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Armida (Mysliveček)

Josef Mysliveček

Armida is an opera in three acts by Josef Mysliveček set to a libretto by Giovanni Ambrogio Migliavacca based on an earlier libretto by Philippe Quinault. It is one of many operas set at the time of the Crusades that is based on characters and incidents from Torquato Tasso's epic poem La Gerusalemme liberata. This opera (and all the rest of Mysliveček's operas) belong to the serious type in Italian language referred to as opera seria. It incorporates many elements from the operatic "reform" movement of the 1770s, including short vocal numbers and short choruses incorporated into the fabric of the drama and lavish use of accompanied recitative.

Performance history

The opera was first performed at the Teatro alla Scala in Milan on 26 December 1779 to open the theater's operatic carnival season of 1780 as one of the earliest operas ever performed there. It was a spectacular failure that necessitated the substitution of many of the arias for works of Giuseppe Sarti and Francesco Bianchi. The first performance of the opera since its first run in Milan took place in Lisbon on 22 May 2015 in the form of a semi scenic version sponsored by the Orquestra Metropolitana de Lisboa.

There is no reason to believe that an anonymous production of Armida staged in Lucca in 1778 made use of any of Mysliveček's music, in spite of multiple claims in the musicological literature that it constituted the original version of the Milan opera of 1780.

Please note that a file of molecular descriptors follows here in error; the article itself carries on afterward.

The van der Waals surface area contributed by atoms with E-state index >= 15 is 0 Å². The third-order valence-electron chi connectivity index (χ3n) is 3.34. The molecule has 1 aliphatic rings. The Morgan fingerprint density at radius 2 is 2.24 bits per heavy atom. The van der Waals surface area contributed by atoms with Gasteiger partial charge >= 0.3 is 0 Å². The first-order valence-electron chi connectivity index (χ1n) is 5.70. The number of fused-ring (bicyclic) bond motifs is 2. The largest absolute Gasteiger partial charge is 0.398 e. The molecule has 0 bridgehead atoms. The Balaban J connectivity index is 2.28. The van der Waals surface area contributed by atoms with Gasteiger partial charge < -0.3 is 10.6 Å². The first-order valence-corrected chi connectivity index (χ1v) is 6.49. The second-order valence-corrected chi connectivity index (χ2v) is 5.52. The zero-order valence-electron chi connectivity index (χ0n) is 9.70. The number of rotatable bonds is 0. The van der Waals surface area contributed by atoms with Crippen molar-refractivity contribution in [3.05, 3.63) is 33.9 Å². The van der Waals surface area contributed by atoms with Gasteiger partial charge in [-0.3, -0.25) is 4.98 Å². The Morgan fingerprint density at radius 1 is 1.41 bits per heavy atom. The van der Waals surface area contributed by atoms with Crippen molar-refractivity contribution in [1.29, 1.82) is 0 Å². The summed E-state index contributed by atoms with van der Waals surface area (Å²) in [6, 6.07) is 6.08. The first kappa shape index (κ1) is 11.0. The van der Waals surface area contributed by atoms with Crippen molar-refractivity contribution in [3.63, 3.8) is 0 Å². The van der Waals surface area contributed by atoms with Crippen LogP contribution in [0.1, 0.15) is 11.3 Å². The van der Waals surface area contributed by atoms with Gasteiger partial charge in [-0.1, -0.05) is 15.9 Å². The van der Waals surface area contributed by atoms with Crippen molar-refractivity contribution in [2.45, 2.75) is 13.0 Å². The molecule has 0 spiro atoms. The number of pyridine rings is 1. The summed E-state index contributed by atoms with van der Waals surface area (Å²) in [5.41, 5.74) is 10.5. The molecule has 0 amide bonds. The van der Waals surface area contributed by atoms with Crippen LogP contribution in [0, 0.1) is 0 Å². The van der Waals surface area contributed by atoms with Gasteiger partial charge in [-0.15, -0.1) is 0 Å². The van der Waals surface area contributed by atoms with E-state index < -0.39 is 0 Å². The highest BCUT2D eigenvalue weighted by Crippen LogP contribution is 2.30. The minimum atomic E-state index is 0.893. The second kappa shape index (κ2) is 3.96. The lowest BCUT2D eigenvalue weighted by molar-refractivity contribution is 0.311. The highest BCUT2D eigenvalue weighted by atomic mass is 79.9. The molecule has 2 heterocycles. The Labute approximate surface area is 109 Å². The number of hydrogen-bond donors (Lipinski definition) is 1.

Connection with Mozart

One of the arias substituted out of the production was "Il caro mio bene" (Act III, scene 1), sung by Mysliveček's friend and professional collaborator Luigi Marchesi in the role of Rinaldo. As musicologist Paolo V. Montanari discovered, this aria (which may or may not be by Mysliveček) was a favourite of Luigi Marchesi, who inserted it in other productions, such as Il trionfo della pace (Turin, 1782) by Francesco Bianchi and Angelica e Medoro (Venice, 1791) by Gaetano Andreozzi, adapting it to the new texts. In Il trionfo della pace the aria was sung with the words "Ridente la pace". Wolfgang Amadeus Mozart must have heard Luigi Marchesi performing the aria with these words, probably in 1785, when Luigi Marchesi was singing Giuseppe Sarti's Giulio Sabino in Vienna, and he transcribed it for voice and piano.[1] Mozart's widow found this manuscript after Mozart's death and had it published as an original work of his husband. In this form, it was catalogued as K. 152 (210a) and became one of Mozart's most frequently-performed concert arias. The tenor Valentin Adamberger, who would create the role of Belmonte in Mozart's opera Die Entführung aus dem Serail in Vienna in 1782, was also present as a cast member in Mysliveček's Armida in the role of Idraote.

Roles

Role Voice type Premiere cast
26 December 1779
Teatro alla Scala, Milan
Armida, a sorceress, hereditary princess of the kingdom of Syria soprano Caterina Gabrielli
Rinaldo, the most renowned of the knights of Goffredo soprano castrato Luigi Marchesi